I recently bought a Water Pik (a water jet equivalent of dental floss) but
its power needs appear to exceed that available from a standard UK shaver
outlet. The device is rated at 25VA and it appears that the standard UK
shaver outlet is rated at just 20VA. Anyway I get around just 45 seconds
of use before the thermal cut-out turns the socket off for a few minutes.
The best and simplest solution would be to find a vendor who sells higher
rated kit (i.e. integrated shaver transformer socket sets) but I haven't
yet found that.
Another solution is to just buy a transformer which meets the spirit of
the regulations (double-wound isolating transformer tested to 500V a.c.
rms for one minute between windings) but specified to say 50VA and then
hook it to suitable sockets, but I don't want to ask an electrician to do
anything illegal and nor do I wish to put my home out of compliance with
any IEE wiring or Heath and Safety regulations.
Does anyone have any suggestions?
Well I was talking about shaver outlets (for which there is a harmonised EN
standard) rather than sockets-in-bathrooms in general, which is a different
subject altogether. But now I'm trying to reacall whether I've seen a
UK-type isolated shaver point in a (mainland) European bathroom. TBH I
can't remember whether I have or not (which probably comes of being a
wet-shaver). Odd though to have a harmonised standard used in the UK only.
On sockets in bathrooms in general, an article in 'Wiring Matters' (Issue 7,
Spring 2000) which introduced the new 'zoned bathroom' regs. talks abut the
ongoing argument. Harmonisation through CENELEC seesm to have fallen apart
(again) leaving the UK free to do its onw thing. Equipment and appliance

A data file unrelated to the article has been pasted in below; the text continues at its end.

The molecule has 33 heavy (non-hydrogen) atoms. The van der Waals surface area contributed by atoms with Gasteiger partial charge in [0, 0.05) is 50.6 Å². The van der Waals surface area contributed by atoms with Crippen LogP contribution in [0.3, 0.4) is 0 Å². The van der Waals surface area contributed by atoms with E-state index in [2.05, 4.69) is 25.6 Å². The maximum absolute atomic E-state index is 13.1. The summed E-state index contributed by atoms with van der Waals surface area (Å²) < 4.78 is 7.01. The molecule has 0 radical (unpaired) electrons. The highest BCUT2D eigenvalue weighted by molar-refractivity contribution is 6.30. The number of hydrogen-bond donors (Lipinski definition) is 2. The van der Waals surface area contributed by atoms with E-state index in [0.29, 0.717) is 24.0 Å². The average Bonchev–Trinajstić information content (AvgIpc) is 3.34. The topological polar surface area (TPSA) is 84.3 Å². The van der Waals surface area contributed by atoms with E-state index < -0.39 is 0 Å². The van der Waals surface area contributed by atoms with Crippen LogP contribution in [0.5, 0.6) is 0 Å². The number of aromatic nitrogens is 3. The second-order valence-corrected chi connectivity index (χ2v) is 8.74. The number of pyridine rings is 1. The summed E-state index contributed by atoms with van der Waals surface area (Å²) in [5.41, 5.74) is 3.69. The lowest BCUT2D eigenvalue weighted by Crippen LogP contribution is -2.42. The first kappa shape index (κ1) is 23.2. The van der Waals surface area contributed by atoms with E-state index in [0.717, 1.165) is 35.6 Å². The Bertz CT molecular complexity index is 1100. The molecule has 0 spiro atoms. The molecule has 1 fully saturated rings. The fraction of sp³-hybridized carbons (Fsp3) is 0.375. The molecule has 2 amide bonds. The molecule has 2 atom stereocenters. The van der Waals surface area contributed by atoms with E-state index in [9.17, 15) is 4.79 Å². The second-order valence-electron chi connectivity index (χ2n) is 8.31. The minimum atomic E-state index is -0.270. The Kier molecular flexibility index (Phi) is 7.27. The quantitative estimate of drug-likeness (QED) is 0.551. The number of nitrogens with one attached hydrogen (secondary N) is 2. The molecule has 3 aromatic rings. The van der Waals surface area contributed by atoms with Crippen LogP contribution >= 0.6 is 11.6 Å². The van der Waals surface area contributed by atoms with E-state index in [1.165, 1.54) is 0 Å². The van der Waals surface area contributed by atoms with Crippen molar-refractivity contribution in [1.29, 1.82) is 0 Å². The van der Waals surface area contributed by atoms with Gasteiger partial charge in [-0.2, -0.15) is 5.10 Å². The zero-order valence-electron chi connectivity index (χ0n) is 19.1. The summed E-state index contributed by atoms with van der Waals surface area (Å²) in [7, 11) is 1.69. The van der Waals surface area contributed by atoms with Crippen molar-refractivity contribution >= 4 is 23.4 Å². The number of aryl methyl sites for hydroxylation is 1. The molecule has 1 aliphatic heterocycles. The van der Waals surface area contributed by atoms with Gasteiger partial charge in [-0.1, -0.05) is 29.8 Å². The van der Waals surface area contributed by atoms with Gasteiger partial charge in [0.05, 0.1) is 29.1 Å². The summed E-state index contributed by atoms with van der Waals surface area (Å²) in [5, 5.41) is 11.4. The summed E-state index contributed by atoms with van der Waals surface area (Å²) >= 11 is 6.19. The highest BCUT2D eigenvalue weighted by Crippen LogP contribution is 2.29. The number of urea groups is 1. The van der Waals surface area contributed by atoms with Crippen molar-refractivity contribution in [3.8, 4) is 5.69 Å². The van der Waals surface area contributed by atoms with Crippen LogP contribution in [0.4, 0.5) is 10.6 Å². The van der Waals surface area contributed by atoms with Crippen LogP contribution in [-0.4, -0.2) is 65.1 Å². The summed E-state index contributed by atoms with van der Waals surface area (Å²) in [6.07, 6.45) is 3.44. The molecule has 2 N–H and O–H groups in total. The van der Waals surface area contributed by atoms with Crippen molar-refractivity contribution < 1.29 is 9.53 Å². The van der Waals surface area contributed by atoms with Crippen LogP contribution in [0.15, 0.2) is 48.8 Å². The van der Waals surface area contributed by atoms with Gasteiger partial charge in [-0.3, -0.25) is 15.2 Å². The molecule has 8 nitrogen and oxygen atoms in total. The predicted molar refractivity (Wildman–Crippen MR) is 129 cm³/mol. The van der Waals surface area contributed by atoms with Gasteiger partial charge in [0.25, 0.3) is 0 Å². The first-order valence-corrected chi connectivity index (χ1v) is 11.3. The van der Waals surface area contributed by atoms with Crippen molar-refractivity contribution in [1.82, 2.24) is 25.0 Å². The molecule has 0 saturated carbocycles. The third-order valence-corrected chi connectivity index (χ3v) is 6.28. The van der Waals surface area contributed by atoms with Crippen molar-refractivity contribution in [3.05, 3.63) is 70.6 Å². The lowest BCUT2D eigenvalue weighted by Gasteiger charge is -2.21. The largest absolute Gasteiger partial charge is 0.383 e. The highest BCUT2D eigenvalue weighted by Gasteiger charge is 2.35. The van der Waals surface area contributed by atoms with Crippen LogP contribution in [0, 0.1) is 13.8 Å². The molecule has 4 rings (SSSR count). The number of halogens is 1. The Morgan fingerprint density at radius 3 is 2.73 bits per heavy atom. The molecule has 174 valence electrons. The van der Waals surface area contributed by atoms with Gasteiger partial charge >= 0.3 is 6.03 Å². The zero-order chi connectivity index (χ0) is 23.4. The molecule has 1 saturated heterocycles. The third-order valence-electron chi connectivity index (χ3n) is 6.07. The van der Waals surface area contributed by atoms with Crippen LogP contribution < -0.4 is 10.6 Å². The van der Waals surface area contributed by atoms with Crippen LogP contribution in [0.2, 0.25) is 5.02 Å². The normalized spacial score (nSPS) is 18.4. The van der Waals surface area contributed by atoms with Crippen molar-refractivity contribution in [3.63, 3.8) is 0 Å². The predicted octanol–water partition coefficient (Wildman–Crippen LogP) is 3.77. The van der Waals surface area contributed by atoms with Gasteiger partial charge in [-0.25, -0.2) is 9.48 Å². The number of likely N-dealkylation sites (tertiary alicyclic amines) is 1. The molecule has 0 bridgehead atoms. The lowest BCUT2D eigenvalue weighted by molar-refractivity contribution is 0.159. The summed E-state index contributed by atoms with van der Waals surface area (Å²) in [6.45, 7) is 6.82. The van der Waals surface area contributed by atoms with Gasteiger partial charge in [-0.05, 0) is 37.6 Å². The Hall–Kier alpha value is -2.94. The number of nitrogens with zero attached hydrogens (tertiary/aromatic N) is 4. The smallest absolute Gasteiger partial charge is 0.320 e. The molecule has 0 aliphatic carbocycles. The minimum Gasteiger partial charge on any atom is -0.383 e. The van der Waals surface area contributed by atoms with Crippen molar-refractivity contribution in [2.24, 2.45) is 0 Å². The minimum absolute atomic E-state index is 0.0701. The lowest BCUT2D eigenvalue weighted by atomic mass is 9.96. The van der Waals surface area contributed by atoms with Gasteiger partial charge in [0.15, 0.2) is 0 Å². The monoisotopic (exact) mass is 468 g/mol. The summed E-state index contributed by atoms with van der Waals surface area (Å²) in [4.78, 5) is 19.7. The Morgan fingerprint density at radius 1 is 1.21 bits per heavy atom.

manufacturers are very keen to see sockets allowed, but while the IEE admits
to "general agreement that a socket outlet in a bathroom protected by an RCD
is unlikely to [significantly] increase the risk of electric shock" it goes
in to say that "doubt remains". The anti lobby seems to be mainly the
government, in shape of the HSE, DTI and DETR, who "do not think that the
potential benefits are worth the risk".
OTOH 115V/5mA is 23k ohms. Would you _want_ to use a hairdryer with
insulation resistance that low?
email@example.com (Andrew Gabriel) wrote in message
Normally the transformer is only on when a plug is in place. If so one
could theoretically fit a miniature mains fan (eg 3") within the
fitting to cool the transformer. Result: no cutting out. However you
mustnt do this as it will probably no longer comply with BS EN etc,
and you might get it wrong and cook yourself.
I used to have a Braun one which worked fine in my bathroom on a shaver
socket, but eventually the plastic tube covering disintegrated and I've
never checked to see if it could be replaced.
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